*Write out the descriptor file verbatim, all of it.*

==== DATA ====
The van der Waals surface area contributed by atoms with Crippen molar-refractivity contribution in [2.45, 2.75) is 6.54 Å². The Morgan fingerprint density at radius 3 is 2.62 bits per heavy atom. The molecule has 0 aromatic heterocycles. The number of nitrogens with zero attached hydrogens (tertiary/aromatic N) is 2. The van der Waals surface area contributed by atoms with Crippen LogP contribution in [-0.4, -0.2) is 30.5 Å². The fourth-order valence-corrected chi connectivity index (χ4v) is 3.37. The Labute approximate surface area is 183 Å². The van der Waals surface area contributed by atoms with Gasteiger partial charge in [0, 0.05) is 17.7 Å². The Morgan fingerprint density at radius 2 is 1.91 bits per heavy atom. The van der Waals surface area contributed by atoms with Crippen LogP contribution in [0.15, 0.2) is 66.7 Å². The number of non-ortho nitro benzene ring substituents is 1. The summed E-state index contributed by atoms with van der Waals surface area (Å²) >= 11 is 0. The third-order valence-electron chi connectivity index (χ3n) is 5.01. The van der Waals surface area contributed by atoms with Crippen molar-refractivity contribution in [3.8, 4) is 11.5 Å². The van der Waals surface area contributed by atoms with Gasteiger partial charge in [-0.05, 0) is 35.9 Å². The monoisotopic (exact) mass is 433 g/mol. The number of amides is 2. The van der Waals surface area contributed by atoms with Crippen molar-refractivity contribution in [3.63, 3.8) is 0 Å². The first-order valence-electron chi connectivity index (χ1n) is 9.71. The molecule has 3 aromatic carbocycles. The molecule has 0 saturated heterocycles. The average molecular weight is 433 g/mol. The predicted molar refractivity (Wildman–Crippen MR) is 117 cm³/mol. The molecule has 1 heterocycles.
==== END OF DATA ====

The van der Waals surface area contributed by atoms with Crippen molar-refractivity contribution in [2.45, 2.75) is 6.54 Å². The Morgan fingerprint density at radius 3 is 2.62 bits per heavy atom. The molecule has 0 aromatic heterocycles. The number of nitrogens with zero attached hydrogens (tertiary/aromatic N) is 2. The van der Waals surface area contributed by atoms with Crippen LogP contribution in [-0.4, -0.2) is 30.5 Å². The fourth-order valence-corrected chi connectivity index (χ4v) is 3.37. The Labute approximate surface area is 183 Å². The van der Waals surface area contributed by atoms with Gasteiger partial charge in [0, 0.05) is 17.7 Å². The Morgan fingerprint density at radius 2 is 1.91 bits per heavy atom. The van der Waals surface area contributed by atoms with Crippen LogP contribution in [0.15, 0.2) is 66.7 Å². The number of non-ortho nitro benzene ring substituents is 1. The summed E-state index contributed by atoms with van der Waals surface area (Å²) >= 11 is 0. The third-order valence-electron chi connectivity index (χ3n) is 5.01. The van der Waals surface area contributed by atoms with Crippen molar-refractivity contribution in [3.8, 4) is 11.5 Å². The van der Waals surface area contributed by atoms with Gasteiger partial charge in [-0.05, 0) is 35.9 Å². The monoisotopic (exact) mass is 433 g/mol. The number of amides is 2. The van der Waals surface area contributed by atoms with Crippen molar-refractivity contribution in [3.63, 3.8) is 0 Å². The first-order valence-electron chi connectivity index (χ1n) is 9.71. The molecule has 3 aromatic carbocycles. The molecule has 0 saturated heterocycles. The average molecular weight is 433 g/mol. The predicted molar refractivity (Wildman–Crippen MR) is 117 cm³/mol. The molecule has 1 heterocycles.